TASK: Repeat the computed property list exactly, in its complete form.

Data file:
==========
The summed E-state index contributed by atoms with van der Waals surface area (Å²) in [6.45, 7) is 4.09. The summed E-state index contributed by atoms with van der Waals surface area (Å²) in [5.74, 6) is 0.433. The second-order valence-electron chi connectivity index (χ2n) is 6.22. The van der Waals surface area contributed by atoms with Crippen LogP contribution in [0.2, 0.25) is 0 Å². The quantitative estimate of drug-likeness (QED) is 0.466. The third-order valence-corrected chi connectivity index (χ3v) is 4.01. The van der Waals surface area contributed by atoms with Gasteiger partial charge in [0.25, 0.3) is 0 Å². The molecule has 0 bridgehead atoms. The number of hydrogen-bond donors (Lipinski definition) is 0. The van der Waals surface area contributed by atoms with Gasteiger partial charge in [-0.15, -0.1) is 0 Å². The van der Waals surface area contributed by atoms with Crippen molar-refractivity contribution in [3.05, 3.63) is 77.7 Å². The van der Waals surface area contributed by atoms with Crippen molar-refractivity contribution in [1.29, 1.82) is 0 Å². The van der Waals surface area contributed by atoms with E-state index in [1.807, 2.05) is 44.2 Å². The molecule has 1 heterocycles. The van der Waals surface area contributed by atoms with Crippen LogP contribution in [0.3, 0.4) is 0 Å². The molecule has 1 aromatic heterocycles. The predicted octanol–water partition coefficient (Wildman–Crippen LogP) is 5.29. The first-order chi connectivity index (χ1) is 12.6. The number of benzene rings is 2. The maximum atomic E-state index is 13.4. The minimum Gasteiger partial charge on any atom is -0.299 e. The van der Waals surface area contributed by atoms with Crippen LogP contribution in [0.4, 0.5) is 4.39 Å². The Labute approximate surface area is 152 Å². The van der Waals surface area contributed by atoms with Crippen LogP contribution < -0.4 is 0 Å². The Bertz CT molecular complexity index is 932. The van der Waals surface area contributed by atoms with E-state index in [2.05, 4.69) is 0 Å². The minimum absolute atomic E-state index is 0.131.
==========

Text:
The summed E-state index contributed by atoms with van der Waals surface area (Å²) in [6.45, 7) is 4.09. The summed E-state index contributed by atoms with van der Waals surface area (Å²) in [5.74, 6) is 0.433. The second-order valence-electron chi connectivity index (χ2n) is 6.22. The van der Waals surface area contributed by atoms with Crippen LogP contribution in [0.2, 0.25) is 0 Å². The quantitative estimate of drug-likeness (QED) is 0.466. The third-order valence-corrected chi connectivity index (χ3v) is 4.01. The van der Waals surface area contributed by atoms with Gasteiger partial charge in [0.25, 0.3) is 0 Å². The molecule has 0 bridgehead atoms. The number of hydrogen-bond donors (Lipinski definition) is 0. The van der Waals surface area contributed by atoms with Gasteiger partial charge in [-0.15, -0.1) is 0 Å². The van der Waals surface area contributed by atoms with Crippen molar-refractivity contribution in [3.05, 3.63) is 77.7 Å². The van der Waals surface area contributed by atoms with Crippen molar-refractivity contribution in [1.29, 1.82) is 0 Å². The van der Waals surface area contributed by atoms with E-state index in [1.807, 2.05) is 44.2 Å². The molecule has 1 heterocycles. The van der Waals surface area contributed by atoms with Crippen LogP contribution in [0.3, 0.4) is 0 Å². The molecule has 1 aromatic heterocycles. The predicted octanol–water partition coefficient (Wildman–Crippen LogP) is 5.29. The first-order chi connectivity index (χ1) is 12.6. The number of benzene rings is 2. The maximum atomic E-state index is 13.4. The minimum Gasteiger partial charge on any atom is -0.299 e. The van der Waals surface area contributed by atoms with Crippen LogP contribution in [0.4, 0.5) is 4.39 Å². The Labute approximate surface area is 152 Å². The van der Waals surface area contributed by atoms with Crippen LogP contribution < -0.4 is 0 Å². The Bertz CT molecular complexity index is 932. The van der Waals surface area contributed by atoms with E-state index in [2.05, 4.69) is 0 Å². The minimum absolute atomic E-state index is 0.131.